MISHLOVE: People are dying to talk about it.

SUN: It was really more normal than the sort of ideology or program we have.

MISHLOVE: I think it's happening today the way ten years ago people discovered it was OK to talk about sex.

SUN: Yes, it is a little bit like that. I agree.

MISHLOVE: It's a taboo topic that's now beginning to --

SUN: And you know, like sex it's a vital need. It's an inherent ability, it's a spontaneous, natural, healthy function. And as you were saying healing is communication, what I found is that one of the reasons why people become ill is that they have grief or trauma or some kind of happening which has happened to them, that they haven't been able to process out. It's sort of sealed in, by shame, by self-judgment, by self-criticism, by families' dynamics, that we don't talk about this. And it's almost like an automatic pilot, I call it. I can feel patterns in people; I call them tapes, like cassette tape programming. And they are often running on automatic, and what therapy is that tends to be healing, physically and emotionally, is when you break through these tapes and become aware of them.

MISHLOVE: This reminds me of one of the times when I was with you -- I don't remember, a workshop, a radio program -- maybe about ten years ago, and you described, or I maybe even witnessed, somebody coming to you and saying, "Oh, I feel terrible." And you said, "Great!"

SUN: That's right, that's right. Yes, that's true.

MISHLOVE: I've used that technique in my own practice, and it's wonderful. People just love it.

SUN: I know. And sometimes they don't love it right at first, as this lady that I was describing at the time. Why I said "Great!" -- for people wondering in the audience why it's great -- is that when you feel awful, you're right on the verge of facing something and letting go of a drama that's probably been complicating your life and suppressing your ability to be creative, to be free, to be aware, to be intuitive, for a long time.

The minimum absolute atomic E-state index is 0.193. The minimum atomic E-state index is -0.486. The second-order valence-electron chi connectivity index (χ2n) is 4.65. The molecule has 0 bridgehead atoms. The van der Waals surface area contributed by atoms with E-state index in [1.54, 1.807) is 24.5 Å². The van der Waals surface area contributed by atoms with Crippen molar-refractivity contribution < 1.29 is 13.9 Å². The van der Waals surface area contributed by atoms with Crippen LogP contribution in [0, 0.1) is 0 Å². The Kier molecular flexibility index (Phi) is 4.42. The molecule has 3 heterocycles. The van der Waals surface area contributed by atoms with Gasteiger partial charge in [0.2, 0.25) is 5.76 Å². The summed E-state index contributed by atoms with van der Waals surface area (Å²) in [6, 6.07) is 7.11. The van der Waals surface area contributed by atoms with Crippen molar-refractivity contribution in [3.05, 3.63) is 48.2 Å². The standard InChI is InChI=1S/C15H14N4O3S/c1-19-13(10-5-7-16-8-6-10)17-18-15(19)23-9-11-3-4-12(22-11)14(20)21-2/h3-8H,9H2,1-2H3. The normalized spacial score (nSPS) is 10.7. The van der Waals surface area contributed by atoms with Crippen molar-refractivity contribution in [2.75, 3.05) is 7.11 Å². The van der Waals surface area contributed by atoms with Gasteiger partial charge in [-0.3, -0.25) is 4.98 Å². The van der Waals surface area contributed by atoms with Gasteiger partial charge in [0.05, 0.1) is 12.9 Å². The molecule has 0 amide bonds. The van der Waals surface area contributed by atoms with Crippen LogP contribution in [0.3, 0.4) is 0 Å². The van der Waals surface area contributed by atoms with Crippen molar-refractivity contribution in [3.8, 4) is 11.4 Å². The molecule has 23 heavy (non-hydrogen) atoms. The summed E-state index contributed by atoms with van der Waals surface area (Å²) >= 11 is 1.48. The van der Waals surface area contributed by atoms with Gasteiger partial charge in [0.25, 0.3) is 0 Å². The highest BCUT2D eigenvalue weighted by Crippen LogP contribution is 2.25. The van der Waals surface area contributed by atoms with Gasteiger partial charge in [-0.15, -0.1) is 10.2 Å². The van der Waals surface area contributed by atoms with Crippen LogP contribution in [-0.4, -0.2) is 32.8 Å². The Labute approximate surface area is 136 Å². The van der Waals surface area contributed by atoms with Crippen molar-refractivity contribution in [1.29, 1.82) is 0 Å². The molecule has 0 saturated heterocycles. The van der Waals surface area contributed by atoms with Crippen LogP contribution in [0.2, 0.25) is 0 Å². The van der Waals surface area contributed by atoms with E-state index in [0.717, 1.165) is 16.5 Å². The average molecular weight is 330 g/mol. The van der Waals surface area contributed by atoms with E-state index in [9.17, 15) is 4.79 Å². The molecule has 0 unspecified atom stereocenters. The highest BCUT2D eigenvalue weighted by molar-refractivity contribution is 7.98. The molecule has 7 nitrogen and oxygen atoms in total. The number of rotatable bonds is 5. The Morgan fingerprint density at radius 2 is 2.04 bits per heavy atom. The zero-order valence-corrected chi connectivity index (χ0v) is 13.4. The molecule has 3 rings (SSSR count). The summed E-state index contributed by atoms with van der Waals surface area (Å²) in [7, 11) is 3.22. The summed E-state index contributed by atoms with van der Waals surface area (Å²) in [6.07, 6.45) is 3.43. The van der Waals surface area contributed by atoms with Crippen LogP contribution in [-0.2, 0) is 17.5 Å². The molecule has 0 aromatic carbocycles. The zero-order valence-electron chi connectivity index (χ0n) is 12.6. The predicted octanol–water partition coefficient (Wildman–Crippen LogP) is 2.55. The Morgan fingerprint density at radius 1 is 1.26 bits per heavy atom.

MISHLOVE: Time to process it.

SUN: Yes. And when you're feeling anxious and you're feeling fear, it's that you're at the gateway of it; you're at the very beginning of the release of it. And so all the programming that ever said, "You should never do this," or "You can't do that," or "Don't ever say that," is all coming up in like an anxiety, into a panic. And so that's why it does often precede it. It's not causal, but it is part of the release, in that since it's already there, when you face it you've gone through it, and then you're free from it.

MISHLOVE: So in helping people just to face their own blocks, that loosens it up.

SUN: Oh, wonderfully. See, I really believe, from lots of experience, that everybody's body is naturally healthy, wants to be healthy. It is sort of -- forgive me -- God's order. There is a nature, there is an order, there is a harmony that holds the planets in place, and the molecules and the atoms inside your body and mine, that make us as we are. There's a reason why snowflakes take their shape, and when you cut yourself it grows back together. And for all that science talks about everything, we really don't know why if you have a cut it grows back together. It is part of that other energy. What I find in that other energy that makes things heal, whether it's with animals or plants or people, is that the feeling of love is a very real thing. It is not a make-nice. When I say love, I don't mean make nice to somebody or do what they want or tell them what they want to hear. I mean a kind of radiance, a kind of feeling that you feel inside that you just feel good for them, and you wish them well. I mean, I have healed plants and animals and people. I remember once I did a thing, I experimented with a leaf, and it was torn off the plant. And I kept it green and alive for almost four months, just sending it love every day.